Public Health Genomics
What's your genetic destiny? More than half of parents want to know disease risks
Would you want to know if you or your children had risk of hereditary cancer, a genetic risk for cardiovascular disease or carried the gene associated with developing Alzheimer's disease?
NIH/National Institute for Child Health and Human Development, University of Michigan, University of Michigan Health System

Contact: Beata Mostafavi
bmostafa@umich.edu
734-764-2220
University of Michigan Health System

Public Release: 9-Mar-2015
Cancer Cell
Childhood leukemia study reveals disease subtypes, new treatment option
A new study of acute lymphoblastic leukemia (ALL), a blood cancer that primarily affects young children, has revealed that the disease has two distinct subtypes, and provides preliminary evidence that about 13 percent of ALL cases may be successfully treated with targeted drugs that have proved highly effective in the treatment of lymphomas in adults.
National Institutes of Health, NIH/National Cancer Institute, Hyundai Hope on Wheels, St. Baldrick's Foundation, Leukemia and Lymphoma Society, Tucker's Toy Box Foundation, William Lawrence and Blanche Hughes Foundation, and others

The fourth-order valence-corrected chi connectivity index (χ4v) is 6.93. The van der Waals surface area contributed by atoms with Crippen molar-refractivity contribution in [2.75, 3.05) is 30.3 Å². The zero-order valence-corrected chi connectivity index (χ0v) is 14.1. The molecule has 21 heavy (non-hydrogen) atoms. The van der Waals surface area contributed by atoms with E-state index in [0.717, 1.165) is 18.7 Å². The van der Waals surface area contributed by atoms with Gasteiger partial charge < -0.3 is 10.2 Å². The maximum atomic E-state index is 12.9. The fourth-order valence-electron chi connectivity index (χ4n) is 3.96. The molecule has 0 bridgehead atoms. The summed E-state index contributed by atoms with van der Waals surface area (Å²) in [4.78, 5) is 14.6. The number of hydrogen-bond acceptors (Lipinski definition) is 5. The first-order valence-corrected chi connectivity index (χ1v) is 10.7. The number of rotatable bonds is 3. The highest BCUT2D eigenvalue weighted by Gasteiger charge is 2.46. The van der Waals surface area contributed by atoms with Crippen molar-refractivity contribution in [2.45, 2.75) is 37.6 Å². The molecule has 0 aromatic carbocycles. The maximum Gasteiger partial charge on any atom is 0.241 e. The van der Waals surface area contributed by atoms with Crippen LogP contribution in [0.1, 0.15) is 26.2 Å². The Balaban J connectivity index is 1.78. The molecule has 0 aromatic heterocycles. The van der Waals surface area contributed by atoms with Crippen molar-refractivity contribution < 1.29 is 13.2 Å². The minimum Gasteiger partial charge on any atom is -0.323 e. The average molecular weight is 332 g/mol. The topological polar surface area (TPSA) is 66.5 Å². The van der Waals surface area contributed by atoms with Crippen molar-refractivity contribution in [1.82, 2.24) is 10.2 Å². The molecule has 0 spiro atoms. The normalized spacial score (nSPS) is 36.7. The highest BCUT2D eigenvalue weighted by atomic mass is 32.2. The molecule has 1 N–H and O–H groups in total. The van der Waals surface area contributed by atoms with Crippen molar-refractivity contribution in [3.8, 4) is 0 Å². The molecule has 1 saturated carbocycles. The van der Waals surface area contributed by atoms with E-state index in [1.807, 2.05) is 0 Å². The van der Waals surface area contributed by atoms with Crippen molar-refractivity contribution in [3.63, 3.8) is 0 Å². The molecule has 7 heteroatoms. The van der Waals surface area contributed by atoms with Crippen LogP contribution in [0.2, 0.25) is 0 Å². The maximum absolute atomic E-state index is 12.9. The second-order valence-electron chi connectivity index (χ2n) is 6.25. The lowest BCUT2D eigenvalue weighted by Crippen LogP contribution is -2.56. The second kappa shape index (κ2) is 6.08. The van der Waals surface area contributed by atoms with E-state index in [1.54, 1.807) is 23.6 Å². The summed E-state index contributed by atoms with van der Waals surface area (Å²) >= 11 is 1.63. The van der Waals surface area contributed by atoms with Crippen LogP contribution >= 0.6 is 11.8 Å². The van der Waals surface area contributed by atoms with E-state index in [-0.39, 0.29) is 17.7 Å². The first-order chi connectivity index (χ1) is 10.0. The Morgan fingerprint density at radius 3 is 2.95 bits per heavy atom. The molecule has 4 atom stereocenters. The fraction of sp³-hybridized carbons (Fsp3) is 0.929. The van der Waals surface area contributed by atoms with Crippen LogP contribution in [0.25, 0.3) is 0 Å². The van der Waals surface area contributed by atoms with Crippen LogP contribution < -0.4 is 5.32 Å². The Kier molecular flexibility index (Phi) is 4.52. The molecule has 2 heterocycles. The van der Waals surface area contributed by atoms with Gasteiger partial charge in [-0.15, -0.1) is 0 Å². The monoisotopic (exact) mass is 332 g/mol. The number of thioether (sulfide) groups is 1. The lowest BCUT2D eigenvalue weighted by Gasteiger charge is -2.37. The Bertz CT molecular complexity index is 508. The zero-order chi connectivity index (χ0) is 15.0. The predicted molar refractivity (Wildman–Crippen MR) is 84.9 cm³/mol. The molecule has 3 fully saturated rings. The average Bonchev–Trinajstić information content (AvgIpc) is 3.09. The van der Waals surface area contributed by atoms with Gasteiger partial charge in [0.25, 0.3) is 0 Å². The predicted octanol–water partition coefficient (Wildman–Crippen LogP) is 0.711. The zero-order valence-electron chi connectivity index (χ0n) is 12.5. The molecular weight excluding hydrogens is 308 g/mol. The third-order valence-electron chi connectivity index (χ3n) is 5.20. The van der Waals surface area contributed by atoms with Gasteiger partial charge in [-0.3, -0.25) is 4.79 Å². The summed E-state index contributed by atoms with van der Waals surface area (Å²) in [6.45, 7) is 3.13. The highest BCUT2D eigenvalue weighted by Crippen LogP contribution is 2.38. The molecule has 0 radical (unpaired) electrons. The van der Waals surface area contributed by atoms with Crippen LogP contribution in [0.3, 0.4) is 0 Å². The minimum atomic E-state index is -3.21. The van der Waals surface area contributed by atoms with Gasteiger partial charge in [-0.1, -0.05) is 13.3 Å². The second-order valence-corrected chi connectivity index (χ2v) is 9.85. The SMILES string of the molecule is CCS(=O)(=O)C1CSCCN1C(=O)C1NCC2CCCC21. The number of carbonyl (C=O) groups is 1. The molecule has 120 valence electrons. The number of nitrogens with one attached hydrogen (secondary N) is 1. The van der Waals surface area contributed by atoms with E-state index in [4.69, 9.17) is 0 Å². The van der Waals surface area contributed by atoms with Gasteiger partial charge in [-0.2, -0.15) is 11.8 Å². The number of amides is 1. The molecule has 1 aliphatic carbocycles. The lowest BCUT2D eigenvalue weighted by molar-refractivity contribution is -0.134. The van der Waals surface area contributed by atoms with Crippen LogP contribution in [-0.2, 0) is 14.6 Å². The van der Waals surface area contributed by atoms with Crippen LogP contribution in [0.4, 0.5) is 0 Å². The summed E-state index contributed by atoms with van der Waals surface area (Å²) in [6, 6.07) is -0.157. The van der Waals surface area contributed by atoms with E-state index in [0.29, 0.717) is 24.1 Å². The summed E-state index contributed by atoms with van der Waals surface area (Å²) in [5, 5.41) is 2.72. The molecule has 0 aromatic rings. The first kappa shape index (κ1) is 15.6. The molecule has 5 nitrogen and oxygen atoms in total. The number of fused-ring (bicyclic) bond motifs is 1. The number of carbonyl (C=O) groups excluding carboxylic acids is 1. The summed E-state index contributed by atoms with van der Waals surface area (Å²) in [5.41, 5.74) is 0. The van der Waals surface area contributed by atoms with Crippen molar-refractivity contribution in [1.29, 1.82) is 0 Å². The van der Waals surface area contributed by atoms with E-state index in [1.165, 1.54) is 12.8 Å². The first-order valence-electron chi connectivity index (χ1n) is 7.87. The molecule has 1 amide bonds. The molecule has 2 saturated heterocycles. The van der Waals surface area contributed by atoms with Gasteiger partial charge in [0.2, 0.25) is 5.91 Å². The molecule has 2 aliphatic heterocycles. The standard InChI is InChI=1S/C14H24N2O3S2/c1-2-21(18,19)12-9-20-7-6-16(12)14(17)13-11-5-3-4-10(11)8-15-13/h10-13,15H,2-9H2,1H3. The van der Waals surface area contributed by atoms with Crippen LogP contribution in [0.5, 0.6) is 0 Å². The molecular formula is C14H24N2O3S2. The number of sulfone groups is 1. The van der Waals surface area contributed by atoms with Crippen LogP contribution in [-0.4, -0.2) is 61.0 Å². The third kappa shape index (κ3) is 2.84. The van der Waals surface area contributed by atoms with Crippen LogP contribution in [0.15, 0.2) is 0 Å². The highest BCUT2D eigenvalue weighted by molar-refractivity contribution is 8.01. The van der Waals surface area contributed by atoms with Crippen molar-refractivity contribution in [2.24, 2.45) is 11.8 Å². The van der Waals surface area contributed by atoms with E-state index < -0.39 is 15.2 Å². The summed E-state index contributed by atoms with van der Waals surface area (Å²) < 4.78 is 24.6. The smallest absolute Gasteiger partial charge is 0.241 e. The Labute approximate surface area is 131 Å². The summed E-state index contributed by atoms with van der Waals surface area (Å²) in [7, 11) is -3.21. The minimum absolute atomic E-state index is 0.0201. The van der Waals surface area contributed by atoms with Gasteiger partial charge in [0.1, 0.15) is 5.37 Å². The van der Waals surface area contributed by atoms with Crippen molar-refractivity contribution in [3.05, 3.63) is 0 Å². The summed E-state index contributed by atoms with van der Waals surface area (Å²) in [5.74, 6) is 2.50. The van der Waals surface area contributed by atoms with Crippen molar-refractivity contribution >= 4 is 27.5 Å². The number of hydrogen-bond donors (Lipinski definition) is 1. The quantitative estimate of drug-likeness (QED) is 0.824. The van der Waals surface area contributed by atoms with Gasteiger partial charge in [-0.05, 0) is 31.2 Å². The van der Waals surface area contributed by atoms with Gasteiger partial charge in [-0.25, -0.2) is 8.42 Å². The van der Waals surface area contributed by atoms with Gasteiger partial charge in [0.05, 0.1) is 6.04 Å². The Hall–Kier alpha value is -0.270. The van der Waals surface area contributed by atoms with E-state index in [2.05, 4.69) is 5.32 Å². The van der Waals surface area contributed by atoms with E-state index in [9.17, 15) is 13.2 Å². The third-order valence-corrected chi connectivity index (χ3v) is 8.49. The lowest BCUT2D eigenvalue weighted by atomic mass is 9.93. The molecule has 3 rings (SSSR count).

Contact: Pete Farley
peter.farley@ucsf.edu
415-502-6397
University of California - San Francisco

Public Release: 9-Mar-2015
Nature Nanotechnology
Innovative light therapy reaches deep tumors
Using a mouse model of cancer, researchers at Washington University School of Medicine in St. Louis have devised a way to apply light-based therapy to deep tissues never before accessible. Instead of shining an outside light, they delivered light directly to tumor cells, along with a photosensitive source of free radicals that can be activated by the light to destroy cancer. And they accomplished this using materials already approved for use in cancer patients.
National Institutes of Health, National Science Foundation

Contact: Julia Evangelou Strait
straitj@wustl.edu
314-286-0141
Washington University School of Medicine

Public Release: 9-Mar-2015
Maternal & Child Nutrition
Pregnancy weight gain tilts the scales for child becoming obese
For the first time, researchers at Columbia University's Mailman School of Public Health studied the effects of gestational weight gain on childhood obesity risk among a multi-ethnic urban population. The researchers determined that excessive pregnancy weight gain was associated with greater overall and abdominal body fat in children and obesity at age seven. Excessive pre-pregnancy weight gain was associated with an increased risk of childhood obesity of approximately 300 percent.
NIH/National Institute of Environmental Health Sciences, US Environmental Protection Agency, Children's Environmental Health and Disease Prevention Research Centers, NIH/National Institute of Diabetes and Digestive and Kidney Diseases

Contact: Stephanie Berger
sb2247@columbia.edu
212-305-4372
Columbia University's Mailman School of Public Health

Public Release: 9-Mar-2015
Nature Methods
Novel tool visualizes whole body SIV replication
A noninvasive PET/CT method developed by Yerkes and Georgia Tech researchers allows simian immunodeficiency virus replication to be seen in real time in non-human primates.